Maine would have no problems with CMS if our PNMI or or Assisted Living facilities billing as PNMI if it had 15 beds or less. An obvious fix to this problem is to assure agencies licensed and/or billing as PNMI have no more than 15 beds at least in any one cavity, this would mean some people need to move to PNMI's which are under the limit. This is a short term fix, since even 15 bed PNMI's or Assisted Living Facilities or what ever we decide to call them, may violate the Olmsted Act which is under the jurisdiction of the Department of Justice, not CMS.

A better, and longer term fix includes moving away from the congregate PNMI/Assisted Living model and towards home based services whenever possible.

In 2009 Maine unwisely eliminated from our state rules one of the only sensible things which existed in the PNMI service system - so called "scattered site" PNMIs. These were PNMI' services offered in a persons home, 24/7 as long as there was medical necessity as evidenced by assessment, and annually reviewed and approved through a doctors orders.

Maine's DHHS could at any time reinstitute the scattered site PNMI rules since they were already approved by CMS. This would immediately allow services to be provided in people's homes, and in the medium and longer term decrease the flow of people to group settings as the only way to access service.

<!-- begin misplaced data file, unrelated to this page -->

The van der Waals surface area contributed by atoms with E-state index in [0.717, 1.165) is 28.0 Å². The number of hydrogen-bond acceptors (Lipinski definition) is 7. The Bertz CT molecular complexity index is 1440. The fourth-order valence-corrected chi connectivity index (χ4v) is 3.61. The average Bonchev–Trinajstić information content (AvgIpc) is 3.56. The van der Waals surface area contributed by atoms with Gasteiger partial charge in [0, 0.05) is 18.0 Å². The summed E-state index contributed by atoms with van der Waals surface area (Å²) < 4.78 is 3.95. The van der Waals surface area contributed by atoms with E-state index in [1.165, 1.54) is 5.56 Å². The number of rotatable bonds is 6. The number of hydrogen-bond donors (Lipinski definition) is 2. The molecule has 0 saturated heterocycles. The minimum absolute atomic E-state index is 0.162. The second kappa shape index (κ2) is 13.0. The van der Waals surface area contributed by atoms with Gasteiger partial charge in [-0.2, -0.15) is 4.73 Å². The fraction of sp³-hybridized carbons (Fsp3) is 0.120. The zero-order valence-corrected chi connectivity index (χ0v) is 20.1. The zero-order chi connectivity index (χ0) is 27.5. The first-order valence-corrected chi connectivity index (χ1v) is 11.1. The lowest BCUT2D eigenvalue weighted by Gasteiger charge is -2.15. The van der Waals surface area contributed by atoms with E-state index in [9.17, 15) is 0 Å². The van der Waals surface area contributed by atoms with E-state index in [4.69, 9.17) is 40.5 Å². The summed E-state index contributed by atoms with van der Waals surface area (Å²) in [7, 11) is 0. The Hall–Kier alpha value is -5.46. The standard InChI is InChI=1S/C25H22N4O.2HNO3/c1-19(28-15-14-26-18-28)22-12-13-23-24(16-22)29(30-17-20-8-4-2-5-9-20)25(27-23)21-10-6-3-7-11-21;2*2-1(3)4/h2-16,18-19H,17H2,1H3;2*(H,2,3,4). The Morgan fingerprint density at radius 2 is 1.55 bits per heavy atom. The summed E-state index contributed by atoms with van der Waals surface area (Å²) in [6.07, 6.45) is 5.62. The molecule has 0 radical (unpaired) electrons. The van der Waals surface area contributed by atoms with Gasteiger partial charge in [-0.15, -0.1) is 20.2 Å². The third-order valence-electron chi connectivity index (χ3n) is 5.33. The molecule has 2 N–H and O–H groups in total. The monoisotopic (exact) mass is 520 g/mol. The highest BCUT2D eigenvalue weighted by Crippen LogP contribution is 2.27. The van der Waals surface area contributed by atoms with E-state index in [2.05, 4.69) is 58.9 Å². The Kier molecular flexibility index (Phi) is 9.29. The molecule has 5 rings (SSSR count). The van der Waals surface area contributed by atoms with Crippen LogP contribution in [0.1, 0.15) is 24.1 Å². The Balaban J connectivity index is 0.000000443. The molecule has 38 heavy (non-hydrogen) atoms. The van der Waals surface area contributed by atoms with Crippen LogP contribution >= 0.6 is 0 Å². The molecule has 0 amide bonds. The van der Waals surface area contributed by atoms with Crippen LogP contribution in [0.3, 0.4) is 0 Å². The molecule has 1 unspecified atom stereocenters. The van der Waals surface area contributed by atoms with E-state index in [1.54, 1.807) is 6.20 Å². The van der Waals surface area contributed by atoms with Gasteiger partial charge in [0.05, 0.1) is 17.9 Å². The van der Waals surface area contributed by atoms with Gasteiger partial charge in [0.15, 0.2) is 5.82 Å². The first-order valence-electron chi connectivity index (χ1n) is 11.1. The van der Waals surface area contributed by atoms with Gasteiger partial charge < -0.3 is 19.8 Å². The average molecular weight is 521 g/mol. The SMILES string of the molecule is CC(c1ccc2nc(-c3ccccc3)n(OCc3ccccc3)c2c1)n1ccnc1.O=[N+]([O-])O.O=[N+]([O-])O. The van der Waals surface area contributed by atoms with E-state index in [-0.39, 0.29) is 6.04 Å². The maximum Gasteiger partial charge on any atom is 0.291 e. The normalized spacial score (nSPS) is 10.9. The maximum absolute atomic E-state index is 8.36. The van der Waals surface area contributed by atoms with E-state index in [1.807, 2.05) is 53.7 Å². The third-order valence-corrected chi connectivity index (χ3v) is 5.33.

Maine might also do well to move towards a more flexible and beneficiary focused Medicaid waiver, the 1915(i) similar to that used in Wisconsin in their mental health system. Maine could target it in the way which best fits our states needs, whether for seniors and or those with disabilities.

CLAIRE GAMACHE's picture

Confusing

I am wondering what is the rationale behind a 15 bed limit. You seem to understand this program perhaps you can explain to me why scattering these patients wouldn't be way more expensive since most of them can't work, can't drive, oftentimes can't feed or dress themselves. Is the plan to eliminate these services and just stick them in a boarding home ? How does this work in Wisconsin.

JOHN PAINTER's picture

Hi Claire. The 15 bed limit